Only teenage girls self-harm.
Although the majority of people who disclose self-harming behaviour are teenage girls, self-harm is definitely not something that just affects young people or women. It is estimated that out of the staggering amount of hospital admissions for self-harm related injury in Wales last year, 11% were male.

It is widely believed that many more males self-harm, but there is a greater stigma to come forward. There has always been shame and secrecy around self-harm for any age and gender, but the ‘boys don’t cry’ attitude leaves many suffering in silence, unable to seek help and support.

It is also apparent that the way in which many boys and men self-harm, fighting, hitting and punching walls is not always recognised as self-harm, despite following many of the same behavioural and emotional patterns and internal processes.

Welsh Government research shows that women aged between the ages of 15-19 have the highest prevalence of self-harm in Wales. What we have found through our own research is that the highest numbers of incidents in Bridgend County are women in the 41-50 age range. In fact, over 24% of people actively engaged in the project are over the age of 50. Welsh Government’s research also suggests an increase in self-harm in males over the age of 85.

Why do people self-harm?
There is no one reason for self-harming. What we find is that there are common themes:

Relieving unbearable feelings such as grief, sadness or anger.
Self-punishment due to feelings of self-hatred, shame, guilt and ‘dirtiness’ (self-harm is often used as a means to ‘cleanse’ oneself.
Feeling ‘Real’ – often people harm themselves as a way to connect their minds and body, it is easier sometimes to deal with physical pain than emotional pain.
Control Self-harming allows an amount of control in the lives of those who feel overwhelmed with the difficulties they face, or the pain they feel inside. Often, it can be away for the person to punish themselves for perceived failures in their own lives.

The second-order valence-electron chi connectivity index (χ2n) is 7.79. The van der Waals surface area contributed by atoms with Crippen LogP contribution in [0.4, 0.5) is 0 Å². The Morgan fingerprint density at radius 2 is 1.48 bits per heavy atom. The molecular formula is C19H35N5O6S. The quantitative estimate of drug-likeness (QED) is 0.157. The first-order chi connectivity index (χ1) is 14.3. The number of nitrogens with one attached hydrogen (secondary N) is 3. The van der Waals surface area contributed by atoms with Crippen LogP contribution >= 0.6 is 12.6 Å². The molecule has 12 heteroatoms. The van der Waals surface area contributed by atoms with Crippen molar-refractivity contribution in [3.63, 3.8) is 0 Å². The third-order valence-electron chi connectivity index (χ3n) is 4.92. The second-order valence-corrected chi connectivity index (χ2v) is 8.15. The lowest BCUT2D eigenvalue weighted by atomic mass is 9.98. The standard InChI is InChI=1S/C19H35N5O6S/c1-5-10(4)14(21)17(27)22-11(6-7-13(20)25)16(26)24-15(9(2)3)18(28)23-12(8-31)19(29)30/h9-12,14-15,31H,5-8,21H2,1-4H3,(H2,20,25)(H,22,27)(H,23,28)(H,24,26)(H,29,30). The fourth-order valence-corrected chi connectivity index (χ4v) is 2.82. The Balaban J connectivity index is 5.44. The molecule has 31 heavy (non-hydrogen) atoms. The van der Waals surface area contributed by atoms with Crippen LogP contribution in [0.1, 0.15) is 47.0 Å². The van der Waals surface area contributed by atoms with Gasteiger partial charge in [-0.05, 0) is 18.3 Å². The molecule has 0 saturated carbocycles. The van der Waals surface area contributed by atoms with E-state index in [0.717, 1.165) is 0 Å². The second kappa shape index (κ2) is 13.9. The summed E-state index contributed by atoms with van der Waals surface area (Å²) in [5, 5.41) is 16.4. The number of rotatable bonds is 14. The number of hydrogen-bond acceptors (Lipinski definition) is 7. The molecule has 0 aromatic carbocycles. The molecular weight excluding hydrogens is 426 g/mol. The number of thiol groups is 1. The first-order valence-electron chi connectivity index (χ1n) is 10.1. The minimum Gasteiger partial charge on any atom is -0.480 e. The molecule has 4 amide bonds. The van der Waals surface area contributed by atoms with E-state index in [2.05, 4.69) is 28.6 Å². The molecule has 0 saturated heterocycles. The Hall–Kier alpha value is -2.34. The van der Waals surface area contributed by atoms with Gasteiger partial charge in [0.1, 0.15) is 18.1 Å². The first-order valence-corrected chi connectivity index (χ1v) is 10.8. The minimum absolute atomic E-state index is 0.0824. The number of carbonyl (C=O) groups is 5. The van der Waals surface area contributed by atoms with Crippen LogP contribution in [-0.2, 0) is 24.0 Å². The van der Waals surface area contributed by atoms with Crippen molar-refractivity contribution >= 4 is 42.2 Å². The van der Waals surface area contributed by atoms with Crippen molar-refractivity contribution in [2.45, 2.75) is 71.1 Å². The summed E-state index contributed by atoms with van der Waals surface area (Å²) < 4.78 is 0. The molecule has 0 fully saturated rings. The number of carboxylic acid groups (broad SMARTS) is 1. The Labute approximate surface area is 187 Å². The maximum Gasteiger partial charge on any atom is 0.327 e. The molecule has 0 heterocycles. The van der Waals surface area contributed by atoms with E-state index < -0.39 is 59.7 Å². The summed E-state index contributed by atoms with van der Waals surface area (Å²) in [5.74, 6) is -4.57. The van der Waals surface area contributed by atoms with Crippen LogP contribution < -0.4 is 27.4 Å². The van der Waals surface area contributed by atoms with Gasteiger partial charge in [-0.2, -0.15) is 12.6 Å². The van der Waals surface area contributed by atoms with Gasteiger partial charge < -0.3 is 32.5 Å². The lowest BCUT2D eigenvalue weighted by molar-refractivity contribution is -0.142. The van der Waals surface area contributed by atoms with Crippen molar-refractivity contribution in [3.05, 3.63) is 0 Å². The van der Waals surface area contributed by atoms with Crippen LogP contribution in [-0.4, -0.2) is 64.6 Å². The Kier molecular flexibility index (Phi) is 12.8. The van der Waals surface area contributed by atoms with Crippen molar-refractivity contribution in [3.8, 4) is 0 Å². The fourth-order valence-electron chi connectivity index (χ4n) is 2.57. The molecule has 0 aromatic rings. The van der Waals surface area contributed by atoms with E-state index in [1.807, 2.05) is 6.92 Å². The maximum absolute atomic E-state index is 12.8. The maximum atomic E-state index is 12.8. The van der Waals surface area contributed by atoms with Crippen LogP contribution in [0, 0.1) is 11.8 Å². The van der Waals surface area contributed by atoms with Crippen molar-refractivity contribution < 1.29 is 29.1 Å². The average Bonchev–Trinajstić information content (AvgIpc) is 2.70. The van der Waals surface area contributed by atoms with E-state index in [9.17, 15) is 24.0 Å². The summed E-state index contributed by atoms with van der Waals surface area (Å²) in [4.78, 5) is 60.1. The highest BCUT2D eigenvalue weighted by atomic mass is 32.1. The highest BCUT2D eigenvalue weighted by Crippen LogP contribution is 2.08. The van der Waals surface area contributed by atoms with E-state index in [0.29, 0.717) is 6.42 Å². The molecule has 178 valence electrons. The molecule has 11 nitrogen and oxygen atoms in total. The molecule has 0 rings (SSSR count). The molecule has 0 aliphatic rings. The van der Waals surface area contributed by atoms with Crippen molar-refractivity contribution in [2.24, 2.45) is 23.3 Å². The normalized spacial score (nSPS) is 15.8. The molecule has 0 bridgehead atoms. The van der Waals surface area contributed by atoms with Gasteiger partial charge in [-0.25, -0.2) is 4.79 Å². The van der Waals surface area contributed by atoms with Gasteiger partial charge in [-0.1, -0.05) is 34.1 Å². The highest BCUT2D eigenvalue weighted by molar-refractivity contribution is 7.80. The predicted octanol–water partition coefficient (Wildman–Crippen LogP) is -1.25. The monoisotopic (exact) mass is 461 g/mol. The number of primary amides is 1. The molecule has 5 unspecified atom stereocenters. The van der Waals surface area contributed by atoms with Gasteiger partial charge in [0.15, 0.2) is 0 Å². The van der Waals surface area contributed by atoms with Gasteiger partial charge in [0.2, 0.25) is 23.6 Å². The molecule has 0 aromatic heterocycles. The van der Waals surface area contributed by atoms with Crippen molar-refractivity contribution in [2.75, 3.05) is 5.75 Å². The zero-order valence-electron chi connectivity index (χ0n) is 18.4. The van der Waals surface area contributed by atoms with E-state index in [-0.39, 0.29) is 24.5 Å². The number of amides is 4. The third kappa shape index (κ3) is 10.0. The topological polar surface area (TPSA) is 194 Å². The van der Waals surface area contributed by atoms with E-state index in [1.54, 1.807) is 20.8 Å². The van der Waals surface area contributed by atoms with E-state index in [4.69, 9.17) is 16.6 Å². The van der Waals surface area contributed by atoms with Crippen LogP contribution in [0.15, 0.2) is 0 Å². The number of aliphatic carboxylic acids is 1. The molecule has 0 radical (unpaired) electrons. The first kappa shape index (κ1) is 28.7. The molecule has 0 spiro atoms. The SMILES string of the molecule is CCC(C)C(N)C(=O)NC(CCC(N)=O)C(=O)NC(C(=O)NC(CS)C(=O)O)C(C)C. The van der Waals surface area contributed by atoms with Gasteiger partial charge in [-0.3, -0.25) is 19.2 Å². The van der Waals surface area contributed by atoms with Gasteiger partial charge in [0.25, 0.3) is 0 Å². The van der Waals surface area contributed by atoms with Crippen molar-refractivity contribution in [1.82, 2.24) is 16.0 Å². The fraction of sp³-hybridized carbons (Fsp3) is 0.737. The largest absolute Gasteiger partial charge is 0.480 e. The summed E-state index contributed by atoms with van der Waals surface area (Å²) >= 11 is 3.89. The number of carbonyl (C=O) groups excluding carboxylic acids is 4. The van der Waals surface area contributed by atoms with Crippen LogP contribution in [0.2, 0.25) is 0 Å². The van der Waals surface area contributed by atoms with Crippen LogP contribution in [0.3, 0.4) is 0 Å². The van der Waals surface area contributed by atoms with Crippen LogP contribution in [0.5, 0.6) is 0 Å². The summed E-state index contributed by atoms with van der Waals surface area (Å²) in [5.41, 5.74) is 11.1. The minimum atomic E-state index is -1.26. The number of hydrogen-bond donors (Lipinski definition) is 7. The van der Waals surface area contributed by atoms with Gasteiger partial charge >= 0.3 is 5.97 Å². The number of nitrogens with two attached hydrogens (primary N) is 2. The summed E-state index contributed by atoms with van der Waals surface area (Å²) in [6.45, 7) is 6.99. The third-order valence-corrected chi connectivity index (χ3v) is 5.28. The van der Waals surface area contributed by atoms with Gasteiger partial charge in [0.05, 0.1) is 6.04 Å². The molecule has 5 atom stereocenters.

In older people, self-harm is more often linked to loss, loneliness and social isolation, but again, as with self-harming in any age group, there really is no single motivation that causes a person to harm themselves. Ultimately, self-harm is a coping strategy and one that can be replaced by healthier mechanisms.

One area of self-harm in older people that requires further research is how many begin self-harming in old age and how many have continued in to old age. Research does show that many cases of self-harm in older people stem from failed attempts at suicide.

Suicide
What we know about self-harming in the younger generation is that while there is a relationship between suicidal tendencies, self-harming does not necessarily mean a person wishes to take their own life. With the older generation, it appears that self-harming is much more likely to result in completing suicide.

Statistics indicate that while suicide rates amongst older people are steadily falling, reported cases of deliberate self-harm rates are rising. This could be because more older people are self-harming, or it could be that people are more willing to speak out about their self-harm.

The scope of what is considered self-harm behaviour is also widening, and older people tend to self-harm in different ways to their younger counterparts.